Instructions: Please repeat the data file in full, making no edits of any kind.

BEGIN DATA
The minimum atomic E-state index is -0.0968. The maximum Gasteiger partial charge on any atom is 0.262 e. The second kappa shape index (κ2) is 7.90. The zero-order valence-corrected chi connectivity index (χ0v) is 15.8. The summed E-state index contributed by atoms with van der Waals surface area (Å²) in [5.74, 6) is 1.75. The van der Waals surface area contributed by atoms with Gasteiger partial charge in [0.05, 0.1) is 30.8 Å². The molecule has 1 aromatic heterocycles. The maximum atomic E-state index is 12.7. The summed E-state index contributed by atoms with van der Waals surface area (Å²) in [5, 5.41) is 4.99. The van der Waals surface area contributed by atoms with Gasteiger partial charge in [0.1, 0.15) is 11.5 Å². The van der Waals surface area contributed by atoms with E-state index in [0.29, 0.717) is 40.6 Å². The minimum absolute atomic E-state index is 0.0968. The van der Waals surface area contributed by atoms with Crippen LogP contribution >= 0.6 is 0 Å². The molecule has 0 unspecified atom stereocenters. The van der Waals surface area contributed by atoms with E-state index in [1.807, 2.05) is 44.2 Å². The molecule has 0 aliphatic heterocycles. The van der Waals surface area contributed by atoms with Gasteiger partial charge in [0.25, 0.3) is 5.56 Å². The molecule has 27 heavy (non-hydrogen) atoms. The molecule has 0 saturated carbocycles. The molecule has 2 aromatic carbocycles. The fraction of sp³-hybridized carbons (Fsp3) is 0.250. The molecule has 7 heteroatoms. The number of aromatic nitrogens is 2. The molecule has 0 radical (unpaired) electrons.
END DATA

The minimum atomic E-state index is -0.0968. The maximum Gasteiger partial charge on any atom is 0.262 e. The second kappa shape index (κ2) is 7.90. The zero-order valence-corrected chi connectivity index (χ0v) is 15.8. The summed E-state index contributed by atoms with van der Waals surface area (Å²) in [5.74, 6) is 1.75. The van der Waals surface area contributed by atoms with Gasteiger partial charge in [0.05, 0.1) is 30.8 Å². The molecule has 1 aromatic heterocycles. The maximum atomic E-state index is 12.7. The summed E-state index contributed by atoms with van der Waals surface area (Å²) in [5, 5.41) is 4.99. The van der Waals surface area contributed by atoms with Gasteiger partial charge in [0.1, 0.15) is 11.5 Å². The van der Waals surface area contributed by atoms with E-state index in [0.29, 0.717) is 40.6 Å². The minimum absolute atomic E-state index is 0.0968. The van der Waals surface area contributed by atoms with Crippen LogP contribution >= 0.6 is 0 Å². The molecule has 0 unspecified atom stereocenters. The van der Waals surface area contributed by atoms with E-state index in [1.807, 2.05) is 44.2 Å². The molecule has 0 aliphatic heterocycles. The van der Waals surface area contributed by atoms with Gasteiger partial charge in [0.25, 0.3) is 5.56 Å². The molecule has 27 heavy (non-hydrogen) atoms. The molecule has 0 saturated carbocycles. The molecule has 2 aromatic carbocycles. The fraction of sp³-hybridized carbons (Fsp3) is 0.250. The molecule has 7 heteroatoms. The number of aromatic nitrogens is 2. The molecule has 0 radical (unpaired) electrons.